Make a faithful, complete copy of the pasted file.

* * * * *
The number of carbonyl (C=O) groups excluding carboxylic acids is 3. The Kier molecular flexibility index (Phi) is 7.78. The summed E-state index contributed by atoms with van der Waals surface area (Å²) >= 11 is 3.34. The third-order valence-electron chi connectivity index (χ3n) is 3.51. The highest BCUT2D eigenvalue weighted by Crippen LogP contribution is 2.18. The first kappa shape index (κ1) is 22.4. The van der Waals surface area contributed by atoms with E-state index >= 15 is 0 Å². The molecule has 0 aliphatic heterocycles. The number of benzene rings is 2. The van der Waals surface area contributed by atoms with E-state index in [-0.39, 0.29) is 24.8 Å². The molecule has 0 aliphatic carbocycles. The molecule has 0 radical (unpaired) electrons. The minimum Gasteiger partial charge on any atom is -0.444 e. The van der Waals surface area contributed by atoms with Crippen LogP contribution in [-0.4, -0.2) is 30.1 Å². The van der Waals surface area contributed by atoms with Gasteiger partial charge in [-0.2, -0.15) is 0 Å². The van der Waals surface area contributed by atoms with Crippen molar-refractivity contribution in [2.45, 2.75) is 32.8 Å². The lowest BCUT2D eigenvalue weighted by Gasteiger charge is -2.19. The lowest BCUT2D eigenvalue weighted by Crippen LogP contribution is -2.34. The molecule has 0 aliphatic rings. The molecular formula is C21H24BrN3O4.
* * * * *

The number of carbonyl (C=O) groups excluding carboxylic acids is 3. The Kier molecular flexibility index (Phi) is 7.78. The summed E-state index contributed by atoms with van der Waals surface area (Å²) >= 11 is 3.34. The third-order valence-electron chi connectivity index (χ3n) is 3.51. The highest BCUT2D eigenvalue weighted by Crippen LogP contribution is 2.18. The first kappa shape index (κ1) is 22.4. The van der Waals surface area contributed by atoms with E-state index >= 15 is 0 Å². The molecule has 0 aliphatic heterocycles. The number of benzene rings is 2. The van der Waals surface area contributed by atoms with E-state index in [-0.39, 0.29) is 24.8 Å². The molecule has 0 aliphatic carbocycles. The molecule has 0 radical (unpaired) electrons. The minimum Gasteiger partial charge on any atom is -0.444 e. The van der Waals surface area contributed by atoms with Crippen LogP contribution in [-0.4, -0.2) is 30.1 Å². The van der Waals surface area contributed by atoms with Gasteiger partial charge in [-0.2, -0.15) is 0 Å². The van der Waals surface area contributed by atoms with Crippen molar-refractivity contribution in [2.45, 2.75) is 32.8 Å². The lowest BCUT2D eigenvalue weighted by Gasteiger charge is -2.19. The lowest BCUT2D eigenvalue weighted by Crippen LogP contribution is -2.34. The molecule has 0 aliphatic rings. The molecular formula is C21H24BrN3O4.